OPINION: Everyone should register to vote in local elections

Smaller elections have largest effect on everyday life



Even though local elections may not feel as important as larger ones, they’re the ones that have the most direct impact on the voter’s life.

ELENA PERRY, Evergreen columnist

Voting is essential to the function of democracy. It is how we give our consent as citizens to be governed by candidates we support. As college students, most of us are just dipping our toes into the world of adulthood, and one crucial rite of passage we all should undertake when we turn 18, if able, is registering to vote.

Voting in elections, both local and on a larger scale, requires registration. In an increasingly digital world, registering to vote is easier than ever. Voters can register at Washington’s Secretary of State website. On this same website, students can change their mailing address to have their ballot sent right to their dorm.

On this website, students can change their place of residence as well. This determines which elections they will be participating in. Students can decide if they want to vote in elections in their hometown or in Pullman. ASWSU President Quinton Berkompas changed his address so that he votes in Pullman elections because he feels they will affect him the most.

“We spend eight months out of the year [in Pullman],” Berkompas said. “When you go to college you want to build a place that feels like home, and the civic responsibility of voting is a part of what you should attach to your home.”

Most involved voters can probably identify the importance of voting for candidates in presidential or congressional elections, but one often overlooked aspect of voting is the participation in local elections.

Local elections usually consist of voting for officials and laws in your county, city or town. They’re often overshadowed national elections. However, local officials’ decisions often impact people more directly than those of the president or members of congress, so local elections should be taken with the same seriousness.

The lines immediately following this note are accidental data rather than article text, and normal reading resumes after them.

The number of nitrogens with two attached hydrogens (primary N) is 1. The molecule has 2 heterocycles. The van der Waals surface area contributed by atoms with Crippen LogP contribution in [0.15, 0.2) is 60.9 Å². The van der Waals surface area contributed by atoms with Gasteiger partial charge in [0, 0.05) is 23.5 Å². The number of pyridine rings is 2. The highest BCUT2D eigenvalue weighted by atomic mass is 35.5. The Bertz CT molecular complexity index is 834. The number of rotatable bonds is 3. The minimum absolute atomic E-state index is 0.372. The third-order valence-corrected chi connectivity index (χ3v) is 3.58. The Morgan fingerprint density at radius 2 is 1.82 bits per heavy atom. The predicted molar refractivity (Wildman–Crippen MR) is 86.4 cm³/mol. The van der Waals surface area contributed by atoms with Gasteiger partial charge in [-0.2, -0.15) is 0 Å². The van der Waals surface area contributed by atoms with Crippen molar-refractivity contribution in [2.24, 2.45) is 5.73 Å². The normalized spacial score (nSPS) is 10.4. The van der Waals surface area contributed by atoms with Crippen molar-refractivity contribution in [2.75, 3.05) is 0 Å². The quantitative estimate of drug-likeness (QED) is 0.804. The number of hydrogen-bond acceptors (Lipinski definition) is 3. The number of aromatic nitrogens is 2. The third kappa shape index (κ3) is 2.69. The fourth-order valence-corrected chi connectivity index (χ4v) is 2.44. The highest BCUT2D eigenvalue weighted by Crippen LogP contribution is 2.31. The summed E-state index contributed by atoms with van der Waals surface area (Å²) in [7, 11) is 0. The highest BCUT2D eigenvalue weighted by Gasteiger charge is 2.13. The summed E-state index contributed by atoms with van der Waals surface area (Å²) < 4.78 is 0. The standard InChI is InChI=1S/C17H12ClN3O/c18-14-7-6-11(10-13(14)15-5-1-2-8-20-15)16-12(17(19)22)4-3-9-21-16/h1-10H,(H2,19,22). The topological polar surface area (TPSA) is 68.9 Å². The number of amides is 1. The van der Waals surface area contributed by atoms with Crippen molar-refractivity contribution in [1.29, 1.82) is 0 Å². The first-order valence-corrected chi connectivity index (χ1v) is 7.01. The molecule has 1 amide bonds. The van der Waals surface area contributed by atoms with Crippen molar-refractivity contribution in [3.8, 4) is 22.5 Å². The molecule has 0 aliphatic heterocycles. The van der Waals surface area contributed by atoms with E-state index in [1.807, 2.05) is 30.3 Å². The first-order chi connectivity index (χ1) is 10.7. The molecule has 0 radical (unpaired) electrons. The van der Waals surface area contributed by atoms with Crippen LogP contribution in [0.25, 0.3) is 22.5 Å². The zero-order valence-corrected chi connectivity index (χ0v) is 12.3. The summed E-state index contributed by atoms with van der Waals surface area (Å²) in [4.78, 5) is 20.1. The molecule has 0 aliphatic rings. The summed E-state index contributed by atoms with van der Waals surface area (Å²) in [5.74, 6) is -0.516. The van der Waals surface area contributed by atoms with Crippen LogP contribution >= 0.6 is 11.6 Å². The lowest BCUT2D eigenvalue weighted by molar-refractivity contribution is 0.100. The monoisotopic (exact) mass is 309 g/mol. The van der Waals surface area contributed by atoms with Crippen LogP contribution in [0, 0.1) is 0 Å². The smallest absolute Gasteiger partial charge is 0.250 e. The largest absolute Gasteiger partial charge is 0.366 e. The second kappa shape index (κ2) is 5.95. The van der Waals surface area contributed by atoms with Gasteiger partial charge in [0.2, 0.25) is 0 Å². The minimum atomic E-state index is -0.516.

“Our city council writes a lot of laws that directly affect us as WSU students,” Berkompas said. “[Participating in local elections is] really going to be the difference in the rules that guide our experience living in Pullman and as students at WSU.”

ASWSU and other on-campus entities are encouraging student participation in this election cycle.

“We go class to class to inform students about civic responsibility and duty that we have as citizens here,” said ASWSU Vice President Jhordin Prescott.

WSU is a voter-friendly campus, meaning it’s easy for students to vote, even students living on campus. Ballots can be mailed out for free at several locations on campus and in Pullman. There is a ballot drop box located by the front doors of the CUB, but students can also seal their ballots and mail them right at the front desk of residence halls.

Cougs Vote, through the Center for Civic Engagement, also plays a role in registering students to vote. In 2018 during the midterm elections, they registered 2,500 students to vote.

If possible, everyone should register to vote. It’s relatively simple and quick, and it’s important for local and national elections.

“[Voting is] our one responsibility as citizens,” Prescott said. “I truly believe it makes a difference every time you go out and vote.”